Omaha civic leaders and philanthropists Mike and Gail Yanney were standing in the middle of a downtown intersection Sunday afternoon next to their smashed-up car.
They looked a little rattled — who wouldn’t? But the good news is they were standing.
The crash had happened minutes before. I was walking toward the Old Market about 4 p.m. when I noticed the flashing lights of police cruisers at 13th and Farnam Streets.
I approached the Yanneys, who said they were physically OK. Airbags had deployed, and their car was totaled.
Just back from a vacation in Alaska, they had headed west on Farnam. Mike, behind the wheel, had a green light — but out of the corner of his eye he sensed a car coming fast from his left, headed north on 13th.
“I slammed on the brakes as hard as I could,” he said.
A witness waiting to cross the street told police that the northbound car ran a red light, striking the front end of the Yanneys’ vehicle.
The 30-year-old driver, who was not injured, was ticketed.
“I hope she is fine,” Mike Yanney said when I checked back later in the week. “There’s a good lesson in this for everybody.”
No. 1, don’t run red lights. But it’s also a reminder that a green light doesn’t necessarily mean an intersection is safe.
Fortunately, Yanney, 84, reacted quickly, and the impact was toward the front bumper. It was a severe jolt.
“The airbags and the seat belts,” he said, “saved our lives.”
But if he had reacted a split second later and his car had braked, say, 6 feet farther into the intersection, the impact would have landed squarely on his door.
Australian sees Huskers beat Bluejays in latest Omaha visit
If you run into John Pearson during his latest visit from Australia, be sure to tell him, “G’day!”
Since his first Omaha visit in 2011, he’s become a big Omaha booster. “I love it!”
A former aircraft refueler in Sydney, John visited Boston seven years ago and decided to take a three-week train trip to San Francisco before flying home.
After a stop in Buffalo, New York, to see nearby Niagara Falls and then a few days in Chicago, he decided to sample Omaha “because that’s where Warren Buffett lives.”
He said “G’day” to a police officer, David Bowes, who became a friend and since has retired. Thursday night, John attended the Nebraska-Creighton volleyball match along with 14,000 others at the CHI Health Center, including David’s brother, Bill Bowes, chief of the Papillion Fire Department.
A favorite Omaha memory, the Aussie said, was a December night when he stood on the footbridge at the downtown Gene Leahy Mall, with people skating in the frozen lagoon, recorded music playing on a loudspeaker and white lights sparkling in the trees.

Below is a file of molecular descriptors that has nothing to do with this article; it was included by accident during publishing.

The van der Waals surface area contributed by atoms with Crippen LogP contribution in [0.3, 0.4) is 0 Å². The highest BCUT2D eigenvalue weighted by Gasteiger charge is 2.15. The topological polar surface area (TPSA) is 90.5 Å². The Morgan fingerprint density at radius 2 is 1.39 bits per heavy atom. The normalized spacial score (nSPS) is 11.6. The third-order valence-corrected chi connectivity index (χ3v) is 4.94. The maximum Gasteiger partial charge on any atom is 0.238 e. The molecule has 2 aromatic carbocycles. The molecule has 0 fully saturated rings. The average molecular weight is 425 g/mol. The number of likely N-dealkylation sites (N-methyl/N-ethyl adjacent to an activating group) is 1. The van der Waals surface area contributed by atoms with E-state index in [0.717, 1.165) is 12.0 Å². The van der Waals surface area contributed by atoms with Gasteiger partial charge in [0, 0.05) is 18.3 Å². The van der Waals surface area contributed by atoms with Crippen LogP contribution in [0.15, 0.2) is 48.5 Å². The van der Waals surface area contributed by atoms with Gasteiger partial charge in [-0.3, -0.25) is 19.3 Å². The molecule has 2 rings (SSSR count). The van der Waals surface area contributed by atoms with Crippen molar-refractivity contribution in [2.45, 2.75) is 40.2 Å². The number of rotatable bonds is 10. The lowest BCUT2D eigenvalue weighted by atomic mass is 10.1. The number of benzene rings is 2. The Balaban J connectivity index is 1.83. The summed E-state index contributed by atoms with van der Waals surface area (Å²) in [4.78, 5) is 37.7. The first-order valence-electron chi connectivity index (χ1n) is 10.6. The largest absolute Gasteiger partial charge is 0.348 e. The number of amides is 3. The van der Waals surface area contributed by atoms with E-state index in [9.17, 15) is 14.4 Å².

“It was so tranquil, with everybody just enjoying life,” he said. “I could have died and gone to heaven because I was already halfway there.”
At 82, he offers advice: “Don’t grow old! Keep yourself active.”
Omaha trumpeter-singer is moving to Arizona
Trumpeter-singer Mike “Gooch” Gurciullo, an Omaha native who performed for 15 years in Las Vegas before coming home a decade ago, is taking his act to Arizona.
Ever since returning to Omaha, he has led a popular big band on Monday nights at the Ozone Lounge at Anthony’s Steakhouse. One night, he recognized an old friend in the audience, schoolteacher Elaine Flaxbeard.
They married in 2010 and, of course, Gooch gave her a smooch.
Besides leading the big band and occasionally touring with other acts, he has played at the Omaha Community Playhouse and other venues. In addition to driving for VIP Limo and painting houses, last year he painted the iconic black Angus steer on the roof of Anthony’s near 72nd Street and I-80.
He will continue at the Ozone on Monday nights until he and his wife move to the Phoenix area in early November. He expects to see more musical opportunities there, besides being closer to Las Vegas and Los Angeles.
The band will continue at the Ozone under the leadership of Dennis Strawn, who plans to include a variety of singers.
Racehorse Ransom the Moon will stand at stud next year
Postscript to a recent column on Jeff Wilke, who owns “one leg” (a fourth) of the racehorse Ransom the Moon:
It was announced this week that the 6-year-old stallion will stand at stud in 2019 at the famed Calumet Farm in Kentucky. It’s a big deal, though financial terms weren’t disclosed.
“Moon” has qualified for the Breeders’ Cup Sprint at Churchill Downs on Nov. 3. Horse-racing publications reported that the horse then will retire from racing.